Outdated efficiency standards could hamper home decarbonization
The Inflation Reduction Act (IRA) is the single biggest investment in climate change in the short history of our planet. The incentives built into the IRA have the potential to electrify over one million homes and in turn, make a meaningful and lasting impact on climate change. However, there is one little number that threatens it all. One little number that will make it more expensive for homeowners to electrify, incentivize partial-fossil fuel.
The Inflation Reduction Act (IRA) is the single biggest investment in climate change in the short history of our planet. The incentives built into the IRA have the potential to electrify over one million homes and in turn, make a meaningful and lasting impact on climate change. However, there is one little number that threatens it all. One little number that will make it more expensive for homeowners to electrify, incentivize partial-fossil fuel centric solutions, and more importantly, secretly work against the IRA and prevent us from hitting our climate goals. This number is called the Energy Efficiency Rate (EER). Here, I will help you understand what EER is, what it says about our real commitment to electrification, and why if removed, we will make a massive impact.
EER measures how efficiently specific HVAC equipment brings cool air into a home. This along with SEER and HSPF are three key numbers that CEE, Energy Star, and most utilities like Xcel use to set standards for heat pump equipment in order to grant rebates. All three numbers are flawed and based on a technology paradigm of the past. NEEP, an energy efficiency organization funded by the DOE, argues that these measurements don’t adequately consider performance at low temperatures and fail to take into consideration the efficiency gains from the variable speed capabilities of today’s modern heat pumps. If you compare it to cars, it’s as if we based the MPG ratings for all vehicles only on their performance at speeds above 80 miles per hour.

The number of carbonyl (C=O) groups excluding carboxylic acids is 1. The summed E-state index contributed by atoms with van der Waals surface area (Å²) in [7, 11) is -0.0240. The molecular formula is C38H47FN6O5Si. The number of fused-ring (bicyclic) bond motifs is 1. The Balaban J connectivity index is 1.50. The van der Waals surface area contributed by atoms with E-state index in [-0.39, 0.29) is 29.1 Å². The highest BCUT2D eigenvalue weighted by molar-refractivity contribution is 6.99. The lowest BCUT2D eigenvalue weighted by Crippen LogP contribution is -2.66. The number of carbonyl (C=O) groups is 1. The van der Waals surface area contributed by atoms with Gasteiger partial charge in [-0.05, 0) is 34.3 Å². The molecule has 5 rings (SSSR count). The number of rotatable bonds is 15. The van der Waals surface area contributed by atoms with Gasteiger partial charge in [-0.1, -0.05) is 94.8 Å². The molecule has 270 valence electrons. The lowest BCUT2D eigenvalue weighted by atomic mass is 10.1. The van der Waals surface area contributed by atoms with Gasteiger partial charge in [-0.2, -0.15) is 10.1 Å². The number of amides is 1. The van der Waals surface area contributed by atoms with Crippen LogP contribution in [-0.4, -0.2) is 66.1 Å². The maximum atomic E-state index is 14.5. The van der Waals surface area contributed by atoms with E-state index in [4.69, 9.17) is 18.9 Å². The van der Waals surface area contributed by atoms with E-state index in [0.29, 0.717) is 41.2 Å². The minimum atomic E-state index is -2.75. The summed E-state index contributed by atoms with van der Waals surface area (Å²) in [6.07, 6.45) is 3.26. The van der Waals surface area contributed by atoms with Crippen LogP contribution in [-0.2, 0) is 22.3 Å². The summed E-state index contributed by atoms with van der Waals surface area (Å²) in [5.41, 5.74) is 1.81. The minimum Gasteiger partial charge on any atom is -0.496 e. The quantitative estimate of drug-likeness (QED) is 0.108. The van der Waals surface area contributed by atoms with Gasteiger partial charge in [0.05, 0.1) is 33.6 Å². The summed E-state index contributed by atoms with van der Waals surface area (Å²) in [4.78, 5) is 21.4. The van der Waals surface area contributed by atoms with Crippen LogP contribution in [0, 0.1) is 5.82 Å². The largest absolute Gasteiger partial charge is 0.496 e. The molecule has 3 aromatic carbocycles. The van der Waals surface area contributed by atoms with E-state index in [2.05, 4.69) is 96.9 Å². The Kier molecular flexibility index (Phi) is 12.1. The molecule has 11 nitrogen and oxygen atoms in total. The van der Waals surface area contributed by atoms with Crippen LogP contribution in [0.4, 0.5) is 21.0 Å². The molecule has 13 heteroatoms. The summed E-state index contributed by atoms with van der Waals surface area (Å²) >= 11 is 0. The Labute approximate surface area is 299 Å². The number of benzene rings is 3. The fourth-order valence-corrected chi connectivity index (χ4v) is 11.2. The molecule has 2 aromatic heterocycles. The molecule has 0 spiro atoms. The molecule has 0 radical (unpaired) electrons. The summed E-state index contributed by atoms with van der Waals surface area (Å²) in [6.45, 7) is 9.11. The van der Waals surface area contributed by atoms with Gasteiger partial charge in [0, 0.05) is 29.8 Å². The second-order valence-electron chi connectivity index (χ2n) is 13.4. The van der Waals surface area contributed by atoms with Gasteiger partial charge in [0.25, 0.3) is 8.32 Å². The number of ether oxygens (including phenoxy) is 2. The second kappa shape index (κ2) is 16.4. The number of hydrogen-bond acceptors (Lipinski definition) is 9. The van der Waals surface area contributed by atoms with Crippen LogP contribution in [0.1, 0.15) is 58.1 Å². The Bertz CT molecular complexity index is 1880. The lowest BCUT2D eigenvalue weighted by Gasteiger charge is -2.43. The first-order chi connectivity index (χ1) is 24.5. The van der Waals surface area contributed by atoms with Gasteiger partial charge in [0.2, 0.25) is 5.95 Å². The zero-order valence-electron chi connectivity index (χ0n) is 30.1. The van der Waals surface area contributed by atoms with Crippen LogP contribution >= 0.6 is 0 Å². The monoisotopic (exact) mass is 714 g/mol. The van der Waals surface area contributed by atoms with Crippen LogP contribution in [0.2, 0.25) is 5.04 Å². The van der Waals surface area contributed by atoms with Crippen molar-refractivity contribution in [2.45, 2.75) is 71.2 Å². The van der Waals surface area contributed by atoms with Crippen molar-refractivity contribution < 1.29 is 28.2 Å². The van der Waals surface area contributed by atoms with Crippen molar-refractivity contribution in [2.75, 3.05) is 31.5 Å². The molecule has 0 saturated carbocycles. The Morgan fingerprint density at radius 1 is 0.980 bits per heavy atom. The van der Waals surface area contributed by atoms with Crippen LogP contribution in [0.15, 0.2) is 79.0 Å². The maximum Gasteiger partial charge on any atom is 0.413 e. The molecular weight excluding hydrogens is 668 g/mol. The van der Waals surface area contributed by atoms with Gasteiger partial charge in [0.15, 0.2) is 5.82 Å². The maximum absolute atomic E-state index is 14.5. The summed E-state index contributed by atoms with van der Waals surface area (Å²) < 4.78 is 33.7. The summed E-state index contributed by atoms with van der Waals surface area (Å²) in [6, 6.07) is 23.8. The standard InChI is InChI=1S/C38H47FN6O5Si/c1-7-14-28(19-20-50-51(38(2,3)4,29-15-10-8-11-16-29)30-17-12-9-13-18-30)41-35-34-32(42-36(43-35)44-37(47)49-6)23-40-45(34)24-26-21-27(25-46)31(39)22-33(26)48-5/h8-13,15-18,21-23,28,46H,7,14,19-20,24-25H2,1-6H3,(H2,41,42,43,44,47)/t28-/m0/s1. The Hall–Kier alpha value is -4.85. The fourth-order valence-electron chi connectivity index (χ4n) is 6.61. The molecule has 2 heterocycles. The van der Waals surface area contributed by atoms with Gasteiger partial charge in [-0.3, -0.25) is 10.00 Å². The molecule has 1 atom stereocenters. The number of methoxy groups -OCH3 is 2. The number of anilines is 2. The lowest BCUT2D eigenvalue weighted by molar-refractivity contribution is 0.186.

Ok, EER and other metrics are flawed, so what? The cheapest way to electrify a majority of homes is to swap out the furnace for an air handler and an outside condensing unit. In this approach, we can utilize the existing ductwork and minimize our expenditures on equipment and labor. However, when you look at the most efficient residential cold climate heat pumps in the world, their ducted solutions often don’t meet these EER standards by a slim margin. As a result, we either have to downsize and add electric resistance, switch to a ductless or mixed option which results in the installation of a much more expensive system or worse, switch to a gas hybrid system. Our government, rating agencies, and utilities say they want to make it as easy and inexpensive as possible to electrify, but these archaic AC standards are forcing homeowners to either pay more upfront with additional equipment, pay more monthly with inefficient electric resistance, or keep burning gas.